They may gather in their millions in winter to forage and roost, mixed in with other species of blackbirds.
Common Grackle Call:
Attract more Common Grackles to your backyard with mixed grain and seed sprinkled on the ground or platform feeders.
11. European Starling
European Starlings are an introduced species in Ontario that can be seen here all year. They appear in 34% of summer checklists and 21% of winter checklists submitted by bird watchers for the province.
European Starlings are not native but are now one of the most numerous songbirds. They are stocky black birds with iridescent purple, green, and blue tones.
- Sturnus vulgaris
- Length: 7.9-9.1 in (20-23 cm)
- Weight: 2.1-3.4 oz (60-96 g)
- Wingspan: 12.2-15.8 in (31-40 cm)
European Starlings live in all of North America, except the north of Canada and Alaska.
They are considered a pest by some due to their aggressive behavior. These birds fly in large, noisy flocks and can be seen perched in groups on the top of trees or flying over fields.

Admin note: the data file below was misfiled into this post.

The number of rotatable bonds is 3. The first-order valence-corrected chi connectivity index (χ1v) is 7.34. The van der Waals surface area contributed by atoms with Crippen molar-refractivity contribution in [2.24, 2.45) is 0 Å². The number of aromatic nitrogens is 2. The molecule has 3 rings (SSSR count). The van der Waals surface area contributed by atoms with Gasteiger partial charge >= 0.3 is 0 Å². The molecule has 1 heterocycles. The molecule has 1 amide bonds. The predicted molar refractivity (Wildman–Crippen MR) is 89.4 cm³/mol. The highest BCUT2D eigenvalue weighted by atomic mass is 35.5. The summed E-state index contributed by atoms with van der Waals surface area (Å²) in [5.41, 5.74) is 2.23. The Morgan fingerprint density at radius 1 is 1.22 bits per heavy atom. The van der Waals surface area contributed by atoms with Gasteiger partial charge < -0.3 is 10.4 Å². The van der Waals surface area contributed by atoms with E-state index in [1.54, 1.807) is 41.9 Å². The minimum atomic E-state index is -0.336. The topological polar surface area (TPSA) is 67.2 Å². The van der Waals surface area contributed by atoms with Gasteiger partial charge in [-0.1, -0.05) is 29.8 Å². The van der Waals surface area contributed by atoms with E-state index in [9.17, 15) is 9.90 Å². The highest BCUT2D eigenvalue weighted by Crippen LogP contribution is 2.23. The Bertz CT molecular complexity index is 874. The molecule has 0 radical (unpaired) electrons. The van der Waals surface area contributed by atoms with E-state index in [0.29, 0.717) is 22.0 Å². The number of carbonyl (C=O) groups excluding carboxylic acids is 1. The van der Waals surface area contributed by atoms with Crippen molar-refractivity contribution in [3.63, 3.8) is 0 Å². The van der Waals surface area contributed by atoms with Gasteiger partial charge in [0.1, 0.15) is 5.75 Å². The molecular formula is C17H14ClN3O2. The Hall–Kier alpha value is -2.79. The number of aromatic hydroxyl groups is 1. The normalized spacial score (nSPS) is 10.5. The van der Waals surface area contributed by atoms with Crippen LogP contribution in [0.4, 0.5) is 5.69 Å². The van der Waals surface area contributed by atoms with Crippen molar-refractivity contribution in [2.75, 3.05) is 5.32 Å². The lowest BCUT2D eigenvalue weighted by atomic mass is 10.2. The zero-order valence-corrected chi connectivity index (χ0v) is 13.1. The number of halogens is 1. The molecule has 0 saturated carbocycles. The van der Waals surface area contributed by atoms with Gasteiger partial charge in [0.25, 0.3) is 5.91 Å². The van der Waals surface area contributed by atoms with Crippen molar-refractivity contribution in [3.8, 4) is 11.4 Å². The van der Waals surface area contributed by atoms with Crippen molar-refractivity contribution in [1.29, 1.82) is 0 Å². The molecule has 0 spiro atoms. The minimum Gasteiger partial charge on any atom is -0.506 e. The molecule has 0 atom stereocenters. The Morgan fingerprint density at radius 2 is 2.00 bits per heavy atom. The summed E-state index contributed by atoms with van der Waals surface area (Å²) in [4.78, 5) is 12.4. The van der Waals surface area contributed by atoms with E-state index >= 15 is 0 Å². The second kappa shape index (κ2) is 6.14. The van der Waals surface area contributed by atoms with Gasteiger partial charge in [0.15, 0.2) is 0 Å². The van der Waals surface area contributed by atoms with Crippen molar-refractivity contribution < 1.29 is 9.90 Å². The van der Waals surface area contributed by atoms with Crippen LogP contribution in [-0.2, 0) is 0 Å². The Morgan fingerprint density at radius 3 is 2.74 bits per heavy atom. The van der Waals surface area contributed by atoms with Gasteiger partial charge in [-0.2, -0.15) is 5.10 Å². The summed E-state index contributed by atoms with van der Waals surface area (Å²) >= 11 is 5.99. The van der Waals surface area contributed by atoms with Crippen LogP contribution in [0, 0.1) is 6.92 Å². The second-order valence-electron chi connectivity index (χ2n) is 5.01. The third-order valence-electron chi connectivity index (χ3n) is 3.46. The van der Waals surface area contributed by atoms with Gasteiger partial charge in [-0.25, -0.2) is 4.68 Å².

European Starling Calls:
Starlings predominantly eat insects, including beetles, flies and caterpillars, earthworms, and spiders. However, they also eat fruit, including cherries, holly berries, mulberries, Virginia Creeper, sumac, blackberries, and grains and seeds.
Attract European Starlings to your backyard feeders with black oil sunflower seeds, suet, cracked corn, and peanuts.
12. Chipping Sparrow
Chipping Sparrows spend the breeding season in Ontario and appear in 29% of summer checklists. They arrive in April and start to leave in November.
Chipping Sparrows are slender, long-tailed birds with a grayish belly and brown and black-streaked back, with a rusty crown and black eye line. In winter, the colors are more subdued.
- Spizella passerina
- Length: 4.7-5.9 in (12-15 cm)
- Weight: 0.4-0.6 oz (11-16 g)
- Wingspan: 8.3 in (21 cm)